- $(X_{n})=(X_{0})$ for each $n=\mathbb{N}$ (stability in the mean) if $m=1$.
- $(X_{n})\to \infty $ as $n\to \infty $ (explosion in the mean) if $m> 1$ and $(X_{0})> 0$.

Recall that state 0 is absorbing (there are no particles), and hence $\{\exists n\colon X_{n}=0\}=\{T_{0}< \infty \}$ is the extinction event (where as usual, $T_{0}$ is the time of the first return to 0). We are primarily concerned with the probability of extinction, as a function of the initial state. First, however, we will make some simple observations and eliminate some trivial cases.

Suppose that $f(1)=1$, so that each particle is replaced by a single new particle. Show that

- Every state is absorbing.
- The equivalence classes are the singleton sets.
- $X_{n}=X_{0}$ for every $n\in \mathbb{N}$

Suppose now that $f(0)> 0$ so that it is possible for a particle to simply die without offspring. Show that

- Every state leads to 0.
- Every positive state is transient.
- With probability 1 either $X_{n}=0$ for some $n$ (extinction) or $X_{n}\to \infty $ as $n\to \infty $ (explosion).

Suppose now that $f(0)=0$ and $f(1)< 1$, so that every particle is replaced by at least one particle, and possibly more than one. Show that explosion is certain, starting with at least one particle. That is, $(X_{n}\to \infty \text{\hspace{0.5em}as \hspace{0.5em}}n\to \infty , X_{0}=x)=1$ for every $x\in $.

Suppose now that $f(0)> 0$ and $f(0)+f(1)=1$, so that it is possible for a particle to die without offspring, and a particle is not replaced by more than one particle. Show that with probability 1, $X_{n}=0$ for some $n\in \mathbb{N}$, so extinction is certain.

Thus, the interesting case is when $f(0)> 0$ and $f(0)+f(1)< 1$, so that it is possible for a particle to die without offsrping and also for the particle to be replaced by more than one new particles. We will assume these conditions for the remainder of our discussion. By Exercise 6, all states lead to 0 (extinction). We will denote the probability of extinction, starting with one particle, by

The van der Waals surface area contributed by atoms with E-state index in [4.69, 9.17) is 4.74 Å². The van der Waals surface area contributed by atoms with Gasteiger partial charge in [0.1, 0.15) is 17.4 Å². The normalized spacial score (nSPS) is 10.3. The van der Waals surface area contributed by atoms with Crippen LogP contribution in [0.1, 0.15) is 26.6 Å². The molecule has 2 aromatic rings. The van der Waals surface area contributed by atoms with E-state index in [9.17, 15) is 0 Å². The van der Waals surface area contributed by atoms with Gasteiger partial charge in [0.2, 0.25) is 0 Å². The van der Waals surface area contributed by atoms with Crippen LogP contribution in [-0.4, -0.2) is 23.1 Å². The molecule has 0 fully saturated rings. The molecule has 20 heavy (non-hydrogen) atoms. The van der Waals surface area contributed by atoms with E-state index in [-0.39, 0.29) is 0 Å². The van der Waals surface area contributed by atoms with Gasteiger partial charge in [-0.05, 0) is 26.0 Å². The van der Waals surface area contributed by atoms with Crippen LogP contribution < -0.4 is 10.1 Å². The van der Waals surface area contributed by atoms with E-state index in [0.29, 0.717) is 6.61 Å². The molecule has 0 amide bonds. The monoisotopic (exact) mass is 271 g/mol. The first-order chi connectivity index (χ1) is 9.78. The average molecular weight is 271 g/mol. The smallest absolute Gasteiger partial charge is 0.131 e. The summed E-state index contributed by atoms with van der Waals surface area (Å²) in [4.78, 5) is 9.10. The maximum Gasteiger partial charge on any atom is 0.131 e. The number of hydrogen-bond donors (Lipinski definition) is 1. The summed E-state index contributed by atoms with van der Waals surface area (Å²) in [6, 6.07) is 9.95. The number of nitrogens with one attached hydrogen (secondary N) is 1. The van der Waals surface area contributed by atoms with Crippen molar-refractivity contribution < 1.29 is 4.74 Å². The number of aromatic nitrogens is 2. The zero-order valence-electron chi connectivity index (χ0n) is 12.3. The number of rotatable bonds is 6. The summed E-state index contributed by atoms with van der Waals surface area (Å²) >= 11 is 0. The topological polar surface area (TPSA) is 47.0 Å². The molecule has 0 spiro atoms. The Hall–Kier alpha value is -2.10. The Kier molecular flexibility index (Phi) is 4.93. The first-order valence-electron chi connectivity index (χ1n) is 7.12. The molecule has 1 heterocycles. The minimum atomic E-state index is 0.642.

$$q=(T_{0}< \infty , X_{0}=1)=(\exists n\in \mathbb{N}\colon X_{n}=0, X_{0}=1)$$Show that $$ is a transient equivalence class, and the probability of extinction starting with $x$ particles is

$$q^{x}=(T_{0}< \infty , X_{0}=x)=(\exists n\in \mathbb{N}\colon X_{n}=0, X_{0}=x)$$Condition on the first state to establish the following equation:

$$q=\sum_{x=0}^{\infty} f(x)q^{x}$$Thus the extinction probability $q$ starting with 1 particle is a fixed point of the probability generating function $\Phi (t)=\sum_{x=0}^{\infty} f(x)t^{x}$ of the offspring distribution. Moreover, from the general discussion of hitting probabilities in the section on recurrence and transience, $q$ is the smallest such number in the interval $\left(0 , 1\right]$.

Show that

- $\Phi (0)=f(0)$
- $\Phi (1)=1$
- $\Phi ^\prime (t)> 0$ for $t\in \left(0 , 1\right)$ so $\Phi $ in increasing on $\left(0 , 1\right)$
- $\frac{d \Phi}{d}(t)> 0$ for $t\in \left(0 , 1\right)$ so $\Phi $ in concave upward $\left(0 , 1\right)$
- $\Phi ^\prime (1)=m$

Based on the previous exercise and the graphs below, conclude that

- If $m\le 1$ then $q=1$, so extinction is certain.
- If $m> 1$ then $0< q< 1$, so there is a positive probability of extinction and a positive probability of explosion.

Find the mean $m$ of each of the following offspring probability density functions. Find the extinction probability $q$ starting with 1 particle.

- $f(n)=(1-p)p^{n}$ for $n\in \mathbb{N}$ where $p\in \left(0 , 1\right)$ is a parameter (the geometric distribution on $\mathbb{N}$).
- $f(0)=1-p$, $f(2)=p$ where $p\in \left(0 , 1\right)$ is a parameter. Thus, each particle either dies or splits into two new particles.